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NASA sees Tropical Storm Kilo wrapped halfway around itself

NASA/Goddard Space Flight Center

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IMAGE: This false-colored infrared image of Tropical Storm Kilo from Aug. 27 at 00:53 UTC (8:53 p.m. EDT, Aug. 26) shows high, cold, strong thunderstorms (purple) with cloud top temperatures in... view more

Credit: NASA JPL, Ed Olsen

When NASA's Aqua satellite passed over Tropical Storm Kilo early on August 27, infrared imagery showed that bands of thunderstorms wrapped more than halfway around the system.

On August 27, a tropical storm warning was in effect for Johnston Island as Kilo moved closer. Bands of rain and thunderstorms have already been affecting the islands and are expected to continue as the storm moves closer. NOAA's Central Pacific Hurricane Center expects Kilo to bring between 5 to 10 inches of rainfall, with isolated maximum totals near 15 inches.

A false-colored infrared image of Tropical Storm Kilo from August 27 at 00:53 UTC (8:53 p.m. EDT, Aug. 26) showed high, cold, strong thunderstorms with cloud top temperatures in excess of -63F/-53C wrapping halfway around the eastern side of the storm from north to south. The data was made into an image at NASA's Jet Propulsion Laboratory in Pasadena California, using data from the Atmospheric Infrared Sounder or AIRS instrument that flies aboard NASA's Aqua satellite.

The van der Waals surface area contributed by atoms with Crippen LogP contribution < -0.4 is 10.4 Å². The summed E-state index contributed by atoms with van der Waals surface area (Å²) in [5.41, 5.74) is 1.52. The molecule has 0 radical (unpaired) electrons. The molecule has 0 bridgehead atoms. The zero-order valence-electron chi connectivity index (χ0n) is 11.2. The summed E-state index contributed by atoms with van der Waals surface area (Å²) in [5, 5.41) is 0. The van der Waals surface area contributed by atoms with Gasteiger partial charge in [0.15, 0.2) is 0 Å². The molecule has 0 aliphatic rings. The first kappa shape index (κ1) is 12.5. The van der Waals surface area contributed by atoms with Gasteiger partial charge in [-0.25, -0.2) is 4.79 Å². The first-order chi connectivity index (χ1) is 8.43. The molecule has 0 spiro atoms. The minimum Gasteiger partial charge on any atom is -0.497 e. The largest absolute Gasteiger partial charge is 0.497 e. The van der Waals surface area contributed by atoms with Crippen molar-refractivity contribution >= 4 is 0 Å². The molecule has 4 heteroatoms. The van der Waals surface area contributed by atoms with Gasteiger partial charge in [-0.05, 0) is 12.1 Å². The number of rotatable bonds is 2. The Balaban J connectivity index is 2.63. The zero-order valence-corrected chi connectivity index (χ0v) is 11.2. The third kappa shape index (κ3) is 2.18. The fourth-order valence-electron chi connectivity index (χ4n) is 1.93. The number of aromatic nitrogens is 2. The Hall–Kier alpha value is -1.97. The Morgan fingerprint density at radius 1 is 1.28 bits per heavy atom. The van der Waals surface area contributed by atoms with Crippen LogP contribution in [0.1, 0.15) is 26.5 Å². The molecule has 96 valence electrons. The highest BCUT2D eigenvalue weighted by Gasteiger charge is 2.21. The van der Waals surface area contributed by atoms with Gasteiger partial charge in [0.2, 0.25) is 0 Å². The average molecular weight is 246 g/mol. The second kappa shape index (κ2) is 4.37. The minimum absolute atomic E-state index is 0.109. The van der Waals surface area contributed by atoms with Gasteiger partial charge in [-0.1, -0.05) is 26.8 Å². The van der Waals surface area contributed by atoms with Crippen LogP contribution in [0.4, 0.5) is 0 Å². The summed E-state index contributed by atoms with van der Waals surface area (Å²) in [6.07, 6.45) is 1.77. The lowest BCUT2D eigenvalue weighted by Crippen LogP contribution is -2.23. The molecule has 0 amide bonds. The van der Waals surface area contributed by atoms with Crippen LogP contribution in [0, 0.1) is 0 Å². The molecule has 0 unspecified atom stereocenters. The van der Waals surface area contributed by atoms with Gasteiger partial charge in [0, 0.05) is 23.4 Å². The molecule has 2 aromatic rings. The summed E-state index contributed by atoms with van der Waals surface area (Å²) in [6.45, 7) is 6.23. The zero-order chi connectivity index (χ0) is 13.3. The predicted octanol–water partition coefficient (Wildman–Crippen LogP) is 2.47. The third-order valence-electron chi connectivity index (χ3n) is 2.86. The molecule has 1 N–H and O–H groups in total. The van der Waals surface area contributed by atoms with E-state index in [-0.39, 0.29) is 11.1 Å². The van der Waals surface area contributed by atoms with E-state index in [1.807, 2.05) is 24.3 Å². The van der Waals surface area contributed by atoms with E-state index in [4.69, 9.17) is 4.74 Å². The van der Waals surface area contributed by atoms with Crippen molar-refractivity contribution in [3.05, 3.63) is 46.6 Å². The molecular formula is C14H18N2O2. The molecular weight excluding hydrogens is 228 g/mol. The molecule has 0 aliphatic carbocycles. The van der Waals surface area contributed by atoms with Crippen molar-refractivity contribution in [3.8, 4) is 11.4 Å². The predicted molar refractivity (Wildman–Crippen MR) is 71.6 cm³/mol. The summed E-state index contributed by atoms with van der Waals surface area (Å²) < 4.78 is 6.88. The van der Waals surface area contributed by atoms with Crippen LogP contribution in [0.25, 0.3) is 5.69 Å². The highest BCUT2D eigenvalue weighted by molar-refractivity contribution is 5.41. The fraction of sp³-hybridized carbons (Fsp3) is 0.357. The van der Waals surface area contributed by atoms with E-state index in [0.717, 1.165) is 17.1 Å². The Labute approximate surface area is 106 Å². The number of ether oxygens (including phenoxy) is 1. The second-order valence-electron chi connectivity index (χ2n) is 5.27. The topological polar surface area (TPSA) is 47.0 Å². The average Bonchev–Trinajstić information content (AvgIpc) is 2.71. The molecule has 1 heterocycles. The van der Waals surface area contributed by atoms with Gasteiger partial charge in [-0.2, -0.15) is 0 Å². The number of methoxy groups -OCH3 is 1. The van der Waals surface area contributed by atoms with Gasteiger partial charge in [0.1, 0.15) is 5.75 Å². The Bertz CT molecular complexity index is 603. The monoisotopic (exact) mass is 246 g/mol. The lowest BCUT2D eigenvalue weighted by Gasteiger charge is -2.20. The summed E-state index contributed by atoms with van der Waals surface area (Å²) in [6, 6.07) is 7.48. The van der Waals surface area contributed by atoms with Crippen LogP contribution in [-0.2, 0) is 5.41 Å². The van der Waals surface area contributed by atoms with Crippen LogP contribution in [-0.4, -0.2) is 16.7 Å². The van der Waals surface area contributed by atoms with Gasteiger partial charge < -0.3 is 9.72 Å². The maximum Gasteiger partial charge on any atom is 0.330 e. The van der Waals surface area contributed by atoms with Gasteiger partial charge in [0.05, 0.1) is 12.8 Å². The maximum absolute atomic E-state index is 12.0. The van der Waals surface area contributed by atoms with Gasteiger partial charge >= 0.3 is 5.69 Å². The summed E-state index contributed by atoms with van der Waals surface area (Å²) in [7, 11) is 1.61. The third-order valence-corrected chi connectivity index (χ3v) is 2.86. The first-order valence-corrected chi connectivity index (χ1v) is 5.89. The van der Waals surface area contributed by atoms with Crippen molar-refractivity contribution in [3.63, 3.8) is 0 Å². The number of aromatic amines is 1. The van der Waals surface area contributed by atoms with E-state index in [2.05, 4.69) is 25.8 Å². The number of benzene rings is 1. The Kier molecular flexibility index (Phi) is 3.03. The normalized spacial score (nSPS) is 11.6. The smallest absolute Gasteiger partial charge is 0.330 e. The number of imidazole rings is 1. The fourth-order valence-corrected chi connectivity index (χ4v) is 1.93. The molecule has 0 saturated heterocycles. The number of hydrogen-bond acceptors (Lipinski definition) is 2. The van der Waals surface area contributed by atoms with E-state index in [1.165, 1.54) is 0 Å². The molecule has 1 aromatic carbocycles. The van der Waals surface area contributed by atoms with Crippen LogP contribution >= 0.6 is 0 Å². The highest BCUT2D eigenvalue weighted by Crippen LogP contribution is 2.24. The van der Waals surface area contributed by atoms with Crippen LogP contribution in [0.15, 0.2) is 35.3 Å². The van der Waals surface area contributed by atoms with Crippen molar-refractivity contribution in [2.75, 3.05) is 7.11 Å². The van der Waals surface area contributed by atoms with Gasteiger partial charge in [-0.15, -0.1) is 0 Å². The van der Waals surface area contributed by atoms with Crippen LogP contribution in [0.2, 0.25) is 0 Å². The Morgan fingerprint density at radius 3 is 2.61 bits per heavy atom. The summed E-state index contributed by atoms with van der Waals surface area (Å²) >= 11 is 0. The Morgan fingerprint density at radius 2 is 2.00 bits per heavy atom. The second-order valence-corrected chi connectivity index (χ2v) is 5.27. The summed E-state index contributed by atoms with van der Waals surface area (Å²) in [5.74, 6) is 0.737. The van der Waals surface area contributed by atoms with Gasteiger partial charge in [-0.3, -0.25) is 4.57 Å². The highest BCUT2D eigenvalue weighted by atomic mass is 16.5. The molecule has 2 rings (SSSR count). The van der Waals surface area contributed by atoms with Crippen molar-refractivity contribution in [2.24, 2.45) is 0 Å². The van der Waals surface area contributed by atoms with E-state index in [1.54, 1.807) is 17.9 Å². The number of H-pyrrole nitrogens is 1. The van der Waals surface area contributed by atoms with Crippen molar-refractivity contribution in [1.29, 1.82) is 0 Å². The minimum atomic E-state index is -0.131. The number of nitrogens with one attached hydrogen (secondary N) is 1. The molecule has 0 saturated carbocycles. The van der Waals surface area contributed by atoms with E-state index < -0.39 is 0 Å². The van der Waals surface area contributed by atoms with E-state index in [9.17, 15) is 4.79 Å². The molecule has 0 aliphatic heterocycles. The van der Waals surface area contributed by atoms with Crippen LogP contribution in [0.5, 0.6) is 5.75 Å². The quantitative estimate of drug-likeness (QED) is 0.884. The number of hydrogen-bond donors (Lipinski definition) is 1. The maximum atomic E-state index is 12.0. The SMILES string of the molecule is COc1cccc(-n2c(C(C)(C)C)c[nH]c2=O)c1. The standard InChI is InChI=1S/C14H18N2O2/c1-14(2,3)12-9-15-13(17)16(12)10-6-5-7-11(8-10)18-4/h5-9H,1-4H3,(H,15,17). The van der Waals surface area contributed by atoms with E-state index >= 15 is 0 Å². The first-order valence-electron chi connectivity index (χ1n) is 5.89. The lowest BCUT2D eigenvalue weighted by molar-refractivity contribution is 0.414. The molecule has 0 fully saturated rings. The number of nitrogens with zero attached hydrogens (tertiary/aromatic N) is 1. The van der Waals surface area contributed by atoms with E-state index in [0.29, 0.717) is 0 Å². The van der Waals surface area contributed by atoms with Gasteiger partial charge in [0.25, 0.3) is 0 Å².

AIRS data also showed that the sea surface temperatures around Kilo are near 29 Celsius (84.2 Fahrenheit), warm enough to promote strengthening. Tropical cyclones need sea surface temperatures of at least 26.6C/80F to maintain strength. Warmer sea surface temperatures will assist in strengthening.

At 9 a.m. EDT (5 a.m. HST/1500 UTC) on August 27, 2015 the center of tropical storm kilo was located near latitude 17.8 north and longitude 168.1 west.

Kilo is crawling toward the southwest near 1 mph (2 kph) and is expected to turn west and speed up slowly over August 28 and 29. Maximum sustained winds were near 65 mph (100 kph) and slow strengthening is expected through August 29. The estimated minimum central pressure is 994 millibars.

CPHC indicated that tropical storm conditions are expected on Johnston Island on August 27, as well as increasing large surf especially along north and northeast facing shores and reefs as Kilo approaches. For updates, visit: http://www.prh.noaa.gov/hnl/cphc/.

Kilo is expected to reach hurricane strength after passing Johnston Island and then head north-northwest.

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